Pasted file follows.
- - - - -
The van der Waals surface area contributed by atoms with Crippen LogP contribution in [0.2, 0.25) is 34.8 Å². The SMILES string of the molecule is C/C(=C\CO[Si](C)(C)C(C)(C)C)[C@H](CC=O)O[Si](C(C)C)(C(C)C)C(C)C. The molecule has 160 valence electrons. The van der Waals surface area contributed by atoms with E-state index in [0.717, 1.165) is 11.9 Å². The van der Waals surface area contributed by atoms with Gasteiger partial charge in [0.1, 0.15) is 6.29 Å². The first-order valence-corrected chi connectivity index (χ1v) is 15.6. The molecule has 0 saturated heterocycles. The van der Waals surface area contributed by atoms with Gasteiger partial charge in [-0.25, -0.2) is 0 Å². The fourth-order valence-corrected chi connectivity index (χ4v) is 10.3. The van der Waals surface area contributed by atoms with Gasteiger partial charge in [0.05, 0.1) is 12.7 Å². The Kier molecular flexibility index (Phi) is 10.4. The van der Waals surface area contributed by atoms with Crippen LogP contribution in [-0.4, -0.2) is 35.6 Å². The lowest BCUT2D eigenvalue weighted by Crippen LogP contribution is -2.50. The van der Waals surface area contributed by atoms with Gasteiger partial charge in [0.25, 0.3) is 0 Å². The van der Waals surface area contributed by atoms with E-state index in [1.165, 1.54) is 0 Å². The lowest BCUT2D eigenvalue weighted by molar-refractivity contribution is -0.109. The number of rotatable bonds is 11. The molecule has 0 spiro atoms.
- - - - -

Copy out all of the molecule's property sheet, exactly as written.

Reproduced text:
The van der Waals surface area contributed by atoms with Crippen LogP contribution in [0.2, 0.25) is 34.8 Å². The SMILES string of the molecule is C/C(=C\CO[Si](C)(C)C(C)(C)C)[C@H](CC=O)O[Si](C(C)C)(C(C)C)C(C)C. The molecule has 160 valence electrons. The van der Waals surface area contributed by atoms with E-state index in [0.717, 1.165) is 11.9 Å². The van der Waals surface area contributed by atoms with Gasteiger partial charge in [0.1, 0.15) is 6.29 Å². The first-order valence-corrected chi connectivity index (χ1v) is 15.6. The molecule has 0 saturated heterocycles. The van der Waals surface area contributed by atoms with Gasteiger partial charge in [-0.25, -0.2) is 0 Å². The fourth-order valence-corrected chi connectivity index (χ4v) is 10.3. The van der Waals surface area contributed by atoms with Gasteiger partial charge in [0.05, 0.1) is 12.7 Å². The Kier molecular flexibility index (Phi) is 10.4. The van der Waals surface area contributed by atoms with Crippen LogP contribution in [-0.4, -0.2) is 35.6 Å². The lowest BCUT2D eigenvalue weighted by Crippen LogP contribution is -2.50. The van der Waals surface area contributed by atoms with Gasteiger partial charge in [0.25, 0.3) is 0 Å². The van der Waals surface area contributed by atoms with E-state index in [1.165, 1.54) is 0 Å². The lowest BCUT2D eigenvalue weighted by molar-refractivity contribution is -0.109. The number of rotatable bonds is 11. The molecule has 0 spiro atoms.